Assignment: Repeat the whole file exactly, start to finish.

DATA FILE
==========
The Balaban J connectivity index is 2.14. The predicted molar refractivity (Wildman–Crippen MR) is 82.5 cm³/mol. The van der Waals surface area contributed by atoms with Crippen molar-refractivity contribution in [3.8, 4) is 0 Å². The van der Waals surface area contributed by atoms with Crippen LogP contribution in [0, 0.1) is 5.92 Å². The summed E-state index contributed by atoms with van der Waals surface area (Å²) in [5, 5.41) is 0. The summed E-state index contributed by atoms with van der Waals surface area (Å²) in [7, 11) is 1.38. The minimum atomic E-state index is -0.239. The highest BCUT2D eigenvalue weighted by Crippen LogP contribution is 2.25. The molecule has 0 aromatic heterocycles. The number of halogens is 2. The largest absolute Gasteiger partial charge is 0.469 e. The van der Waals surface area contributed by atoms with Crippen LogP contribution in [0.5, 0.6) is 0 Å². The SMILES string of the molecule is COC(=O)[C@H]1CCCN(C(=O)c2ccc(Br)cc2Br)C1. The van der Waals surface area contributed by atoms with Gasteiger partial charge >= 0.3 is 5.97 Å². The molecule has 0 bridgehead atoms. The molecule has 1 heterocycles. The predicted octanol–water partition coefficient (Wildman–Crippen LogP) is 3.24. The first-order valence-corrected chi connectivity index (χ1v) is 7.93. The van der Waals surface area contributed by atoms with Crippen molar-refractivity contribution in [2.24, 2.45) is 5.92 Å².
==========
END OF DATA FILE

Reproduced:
The Balaban J connectivity index is 2.14. The predicted molar refractivity (Wildman–Crippen MR) is 82.5 cm³/mol. The van der Waals surface area contributed by atoms with Crippen molar-refractivity contribution in [3.8, 4) is 0 Å². The van der Waals surface area contributed by atoms with Crippen LogP contribution in [0, 0.1) is 5.92 Å². The summed E-state index contributed by atoms with van der Waals surface area (Å²) in [5, 5.41) is 0. The summed E-state index contributed by atoms with van der Waals surface area (Å²) in [7, 11) is 1.38. The minimum atomic E-state index is -0.239. The highest BCUT2D eigenvalue weighted by Crippen LogP contribution is 2.25. The molecule has 0 aromatic heterocycles. The number of halogens is 2. The largest absolute Gasteiger partial charge is 0.469 e. The van der Waals surface area contributed by atoms with Crippen LogP contribution in [0.5, 0.6) is 0 Å². The SMILES string of the molecule is COC(=O)[C@H]1CCCN(C(=O)c2ccc(Br)cc2Br)C1. The van der Waals surface area contributed by atoms with Gasteiger partial charge >= 0.3 is 5.97 Å². The molecule has 0 bridgehead atoms. The molecule has 1 heterocycles. The predicted octanol–water partition coefficient (Wildman–Crippen LogP) is 3.24. The first-order valence-corrected chi connectivity index (χ1v) is 7.93. The van der Waals surface area contributed by atoms with Crippen molar-refractivity contribution in [2.24, 2.45) is 5.92 Å².